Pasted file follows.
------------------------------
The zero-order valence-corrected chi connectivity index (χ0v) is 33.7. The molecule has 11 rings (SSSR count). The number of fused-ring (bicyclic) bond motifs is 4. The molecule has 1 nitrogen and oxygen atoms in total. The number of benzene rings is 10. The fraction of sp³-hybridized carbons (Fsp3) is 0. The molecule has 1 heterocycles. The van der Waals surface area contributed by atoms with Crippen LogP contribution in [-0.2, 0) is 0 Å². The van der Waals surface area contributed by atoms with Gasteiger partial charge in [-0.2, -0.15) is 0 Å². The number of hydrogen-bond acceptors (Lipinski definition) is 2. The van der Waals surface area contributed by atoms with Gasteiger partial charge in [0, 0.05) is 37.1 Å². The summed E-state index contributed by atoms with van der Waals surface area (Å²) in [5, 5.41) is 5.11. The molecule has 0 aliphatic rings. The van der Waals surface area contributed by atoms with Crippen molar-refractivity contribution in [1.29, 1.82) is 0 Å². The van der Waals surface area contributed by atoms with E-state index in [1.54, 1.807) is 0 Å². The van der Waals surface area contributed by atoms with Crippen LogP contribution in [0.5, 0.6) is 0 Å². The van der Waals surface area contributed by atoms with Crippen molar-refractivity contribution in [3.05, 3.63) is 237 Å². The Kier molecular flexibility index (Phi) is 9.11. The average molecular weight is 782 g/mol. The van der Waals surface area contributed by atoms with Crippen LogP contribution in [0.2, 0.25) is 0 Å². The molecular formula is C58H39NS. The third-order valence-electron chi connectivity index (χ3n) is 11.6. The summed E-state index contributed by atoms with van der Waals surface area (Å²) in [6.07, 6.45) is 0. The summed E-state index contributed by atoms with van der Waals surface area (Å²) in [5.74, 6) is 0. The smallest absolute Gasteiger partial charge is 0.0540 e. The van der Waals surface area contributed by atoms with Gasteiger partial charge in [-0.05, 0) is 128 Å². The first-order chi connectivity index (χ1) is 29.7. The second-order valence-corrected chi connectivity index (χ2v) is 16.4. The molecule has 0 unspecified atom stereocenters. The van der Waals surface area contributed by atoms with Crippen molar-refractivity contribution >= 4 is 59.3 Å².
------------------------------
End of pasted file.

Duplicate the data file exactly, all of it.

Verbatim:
The zero-order valence-corrected chi connectivity index (χ0v) is 33.7. The molecule has 11 rings (SSSR count). The number of fused-ring (bicyclic) bond motifs is 4. The molecule has 1 nitrogen and oxygen atoms in total. The number of benzene rings is 10. The fraction of sp³-hybridized carbons (Fsp3) is 0. The molecule has 1 heterocycles. The van der Waals surface area contributed by atoms with Crippen LogP contribution in [-0.2, 0) is 0 Å². The van der Waals surface area contributed by atoms with Gasteiger partial charge in [-0.2, -0.15) is 0 Å². The number of hydrogen-bond acceptors (Lipinski definition) is 2. The van der Waals surface area contributed by atoms with Gasteiger partial charge in [0, 0.05) is 37.1 Å². The summed E-state index contributed by atoms with van der Waals surface area (Å²) in [5, 5.41) is 5.11. The molecule has 0 aliphatic rings. The van der Waals surface area contributed by atoms with Crippen molar-refractivity contribution in [1.29, 1.82) is 0 Å². The van der Waals surface area contributed by atoms with E-state index in [1.54, 1.807) is 0 Å². The van der Waals surface area contributed by atoms with Crippen LogP contribution in [0.5, 0.6) is 0 Å². The van der Waals surface area contributed by atoms with Crippen molar-refractivity contribution in [3.05, 3.63) is 237 Å². The Kier molecular flexibility index (Phi) is 9.11. The average molecular weight is 782 g/mol. The van der Waals surface area contributed by atoms with Crippen LogP contribution in [0.2, 0.25) is 0 Å². The molecular formula is C58H39NS. The third-order valence-electron chi connectivity index (χ3n) is 11.6. The summed E-state index contributed by atoms with van der Waals surface area (Å²) in [6.07, 6.45) is 0. The summed E-state index contributed by atoms with van der Waals surface area (Å²) in [5.74, 6) is 0. The smallest absolute Gasteiger partial charge is 0.0540 e. The van der Waals surface area contributed by atoms with Gasteiger partial charge in [-0.05, 0) is 128 Å². The first-order chi connectivity index (χ1) is 29.7. The second-order valence-corrected chi connectivity index (χ2v) is 16.4. The molecule has 0 unspecified atom stereocenters. The van der Waals surface area contributed by atoms with Crippen molar-refractivity contribution >= 4 is 59.3 Å².